To start off, let me specify my personal computer specs: Pentium 3.0 GHz processor, 2GB RAM and an ATI Raedeon X 850 with 256MB RAM. You might be wondering why; but this is very crucial to the observations below.
Flight Simulator X comes in 2 DVDs and is huge in terms of system requirements! It takes a solid 30 minutes to install it and once finished, there’s a few minutes of waiting before the menu finally show on screen. Apparently, Microsoft has programmed a code to optimize the Flight Simulator X’s settings in your computer. And after the screen has appeared there is a menu that looks like Flight Simulator 9, along with a sweeping music score straight from an Indiana Jones movie.
The Deluxe Edition includes 24 planes you can choose from. When you have chosen and your selection has loaded, you then see a cockpit. The game default places you in a virtual cockpit; however, you may still choose the 2D instrument view. The controls are rather simple, save for the frame rate. At this point, you may set your settings at medium-low. There is a chase plane view by pressing the S key – this view allows you to see outside the plane and the surroundings.
Next, you get a clearance from the Air Traffic Control to taxi into an active runway. The frame rate at this stage still isn’t good. I discovered that minimizing the graphic settings can improve this issue a little, but it’s still worse compared to FS9. And on this note, let me emphasize that FS9 runs on the highest settings in the PC I just described earlier, with no problem whatsoever when it comes to frame rates. This is why I still have my FS9 multiple third party add-on packs installed, to enhance several features such as weather, the cockpit, and other AI planes.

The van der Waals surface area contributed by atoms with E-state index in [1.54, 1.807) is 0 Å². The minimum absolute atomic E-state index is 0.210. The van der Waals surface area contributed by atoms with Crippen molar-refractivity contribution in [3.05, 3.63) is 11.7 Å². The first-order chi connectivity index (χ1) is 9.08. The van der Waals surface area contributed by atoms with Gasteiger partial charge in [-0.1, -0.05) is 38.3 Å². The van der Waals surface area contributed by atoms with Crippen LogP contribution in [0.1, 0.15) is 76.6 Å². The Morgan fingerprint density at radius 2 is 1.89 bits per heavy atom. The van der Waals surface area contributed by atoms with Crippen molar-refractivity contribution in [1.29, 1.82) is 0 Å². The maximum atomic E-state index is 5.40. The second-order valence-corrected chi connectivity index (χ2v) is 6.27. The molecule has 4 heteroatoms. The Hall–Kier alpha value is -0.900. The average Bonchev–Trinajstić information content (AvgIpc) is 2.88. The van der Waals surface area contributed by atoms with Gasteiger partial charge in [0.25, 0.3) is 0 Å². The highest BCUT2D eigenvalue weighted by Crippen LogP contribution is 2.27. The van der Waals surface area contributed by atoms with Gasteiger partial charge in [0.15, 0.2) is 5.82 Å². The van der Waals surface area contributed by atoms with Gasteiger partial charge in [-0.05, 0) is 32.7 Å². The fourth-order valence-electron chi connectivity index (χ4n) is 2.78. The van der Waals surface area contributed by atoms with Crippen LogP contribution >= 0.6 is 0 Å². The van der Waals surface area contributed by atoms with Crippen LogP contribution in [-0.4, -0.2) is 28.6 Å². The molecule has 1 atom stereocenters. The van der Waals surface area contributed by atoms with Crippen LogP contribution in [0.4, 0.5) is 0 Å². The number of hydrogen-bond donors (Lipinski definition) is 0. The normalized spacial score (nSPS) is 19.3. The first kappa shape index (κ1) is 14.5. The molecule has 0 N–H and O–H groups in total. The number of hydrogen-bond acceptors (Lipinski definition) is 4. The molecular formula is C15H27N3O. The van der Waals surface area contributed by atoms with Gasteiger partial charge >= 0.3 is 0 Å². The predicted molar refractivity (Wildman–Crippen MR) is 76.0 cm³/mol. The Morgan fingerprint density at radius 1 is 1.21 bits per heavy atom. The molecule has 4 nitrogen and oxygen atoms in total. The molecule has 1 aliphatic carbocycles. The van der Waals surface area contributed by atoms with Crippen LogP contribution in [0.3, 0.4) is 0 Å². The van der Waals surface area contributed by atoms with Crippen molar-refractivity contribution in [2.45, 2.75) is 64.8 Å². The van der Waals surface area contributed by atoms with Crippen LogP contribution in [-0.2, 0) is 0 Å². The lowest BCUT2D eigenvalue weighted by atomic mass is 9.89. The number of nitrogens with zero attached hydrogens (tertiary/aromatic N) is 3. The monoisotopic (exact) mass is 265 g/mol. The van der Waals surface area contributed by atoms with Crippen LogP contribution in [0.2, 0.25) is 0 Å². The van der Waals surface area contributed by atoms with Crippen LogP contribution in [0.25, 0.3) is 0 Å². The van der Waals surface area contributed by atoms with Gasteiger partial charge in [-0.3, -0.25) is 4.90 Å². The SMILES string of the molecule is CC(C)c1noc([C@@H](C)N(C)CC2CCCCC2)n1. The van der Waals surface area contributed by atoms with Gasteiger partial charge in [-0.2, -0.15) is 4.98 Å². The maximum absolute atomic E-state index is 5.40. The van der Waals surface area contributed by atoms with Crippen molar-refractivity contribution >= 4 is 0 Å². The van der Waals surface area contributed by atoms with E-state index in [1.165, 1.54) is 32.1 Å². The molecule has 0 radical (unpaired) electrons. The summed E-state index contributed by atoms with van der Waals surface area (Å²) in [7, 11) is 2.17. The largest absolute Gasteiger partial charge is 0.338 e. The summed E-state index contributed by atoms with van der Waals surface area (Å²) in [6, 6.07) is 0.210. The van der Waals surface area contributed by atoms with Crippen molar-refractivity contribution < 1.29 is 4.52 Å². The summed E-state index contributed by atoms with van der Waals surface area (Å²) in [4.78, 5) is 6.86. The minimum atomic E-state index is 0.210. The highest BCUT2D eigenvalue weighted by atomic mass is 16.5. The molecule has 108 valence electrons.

Much to my disappointment – and most likely yours, too when you get your hands on it – the so-called “new” graphics is not at all new but just the same as in FS9. There was nothing substantial that added or improved on the planes. Some changes are mostly on the effects, such as the cloud features and the water effects.
It occurred to me, though that this is probably because I have the settings in minimum; but that’s the only viable option. I have noted that if I set it at Ultra-high, the game turns into a slide show presentation. The minimum setting is the only way I can play the game on the PC that I have.
But I decided not to give up on FS X – yet; and still give it a chance. I went off to try missions. There are more than 50 missions in the game which includes rescue missions and cargo runs. Twenty of the 50 are beginner missions, 14 intermediate, 10 advanced and 7 for experts. The missions sound fun. And there are unique challenges that make the most seasoned pilot sweat. I have to warn you, when doing the missions, the frame rate still interferes.
So here’s the verdict for FS X. If you have a PC that is only at par with what I have described earlier, this is not a recommended game for you. The frame rate is going to be a real problem; and expect the graphics to be dull. I would recommend that you try FS 9: A Century of Flight, instead. For those who have high end PCs, however, install the game and play to your hearts’ content. The game’s strength lies on its mission and on the graphics when in ultra high settings.